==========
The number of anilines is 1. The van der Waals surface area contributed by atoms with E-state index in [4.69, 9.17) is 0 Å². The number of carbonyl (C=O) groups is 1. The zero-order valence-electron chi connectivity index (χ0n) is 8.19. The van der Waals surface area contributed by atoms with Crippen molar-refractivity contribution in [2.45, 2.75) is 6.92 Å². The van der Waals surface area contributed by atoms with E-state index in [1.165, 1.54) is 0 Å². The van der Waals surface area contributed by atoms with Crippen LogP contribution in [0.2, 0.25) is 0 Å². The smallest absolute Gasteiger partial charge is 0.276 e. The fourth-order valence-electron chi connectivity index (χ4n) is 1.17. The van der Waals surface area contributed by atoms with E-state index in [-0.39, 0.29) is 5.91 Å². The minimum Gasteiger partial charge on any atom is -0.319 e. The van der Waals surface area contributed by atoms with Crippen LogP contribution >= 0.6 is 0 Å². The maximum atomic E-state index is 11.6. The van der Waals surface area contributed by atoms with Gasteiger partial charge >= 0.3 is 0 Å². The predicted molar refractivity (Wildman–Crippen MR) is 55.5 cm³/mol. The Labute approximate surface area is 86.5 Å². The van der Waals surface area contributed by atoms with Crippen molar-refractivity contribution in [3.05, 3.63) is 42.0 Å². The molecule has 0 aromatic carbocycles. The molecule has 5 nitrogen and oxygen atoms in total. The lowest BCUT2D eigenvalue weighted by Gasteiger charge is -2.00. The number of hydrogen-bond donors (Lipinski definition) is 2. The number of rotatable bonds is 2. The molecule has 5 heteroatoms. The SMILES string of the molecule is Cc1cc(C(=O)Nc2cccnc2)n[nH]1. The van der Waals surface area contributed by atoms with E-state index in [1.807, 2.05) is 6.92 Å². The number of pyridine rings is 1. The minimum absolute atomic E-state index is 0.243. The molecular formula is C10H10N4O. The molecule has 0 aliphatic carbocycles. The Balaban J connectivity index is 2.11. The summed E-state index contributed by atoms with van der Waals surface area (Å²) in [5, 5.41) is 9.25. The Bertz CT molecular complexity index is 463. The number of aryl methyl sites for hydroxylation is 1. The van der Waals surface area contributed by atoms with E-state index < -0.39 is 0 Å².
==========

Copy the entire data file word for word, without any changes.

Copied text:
The number of anilines is 1. The van der Waals surface area contributed by atoms with E-state index in [4.69, 9.17) is 0 Å². The number of carbonyl (C=O) groups is 1. The zero-order valence-electron chi connectivity index (χ0n) is 8.19. The van der Waals surface area contributed by atoms with Crippen molar-refractivity contribution in [2.45, 2.75) is 6.92 Å². The van der Waals surface area contributed by atoms with E-state index in [1.165, 1.54) is 0 Å². The van der Waals surface area contributed by atoms with Crippen LogP contribution in [0.2, 0.25) is 0 Å². The smallest absolute Gasteiger partial charge is 0.276 e. The fourth-order valence-electron chi connectivity index (χ4n) is 1.17. The van der Waals surface area contributed by atoms with E-state index in [-0.39, 0.29) is 5.91 Å². The minimum Gasteiger partial charge on any atom is -0.319 e. The van der Waals surface area contributed by atoms with Crippen LogP contribution >= 0.6 is 0 Å². The maximum atomic E-state index is 11.6. The van der Waals surface area contributed by atoms with Gasteiger partial charge >= 0.3 is 0 Å². The predicted molar refractivity (Wildman–Crippen MR) is 55.5 cm³/mol. The Labute approximate surface area is 86.5 Å². The van der Waals surface area contributed by atoms with Crippen molar-refractivity contribution in [3.05, 3.63) is 42.0 Å². The molecule has 0 aromatic carbocycles. The molecule has 5 nitrogen and oxygen atoms in total. The lowest BCUT2D eigenvalue weighted by Gasteiger charge is -2.00. The number of hydrogen-bond donors (Lipinski definition) is 2. The number of rotatable bonds is 2. The molecule has 5 heteroatoms. The SMILES string of the molecule is Cc1cc(C(=O)Nc2cccnc2)n[nH]1. The van der Waals surface area contributed by atoms with E-state index in [1.807, 2.05) is 6.92 Å². The number of pyridine rings is 1. The minimum absolute atomic E-state index is 0.243. The molecular formula is C10H10N4O. The molecule has 0 aliphatic carbocycles. The Balaban J connectivity index is 2.11. The summed E-state index contributed by atoms with van der Waals surface area (Å²) in [5, 5.41) is 9.25. The Bertz CT molecular complexity index is 463. The number of aryl methyl sites for hydroxylation is 1. The van der Waals surface area contributed by atoms with E-state index < -0.39 is 0 Å².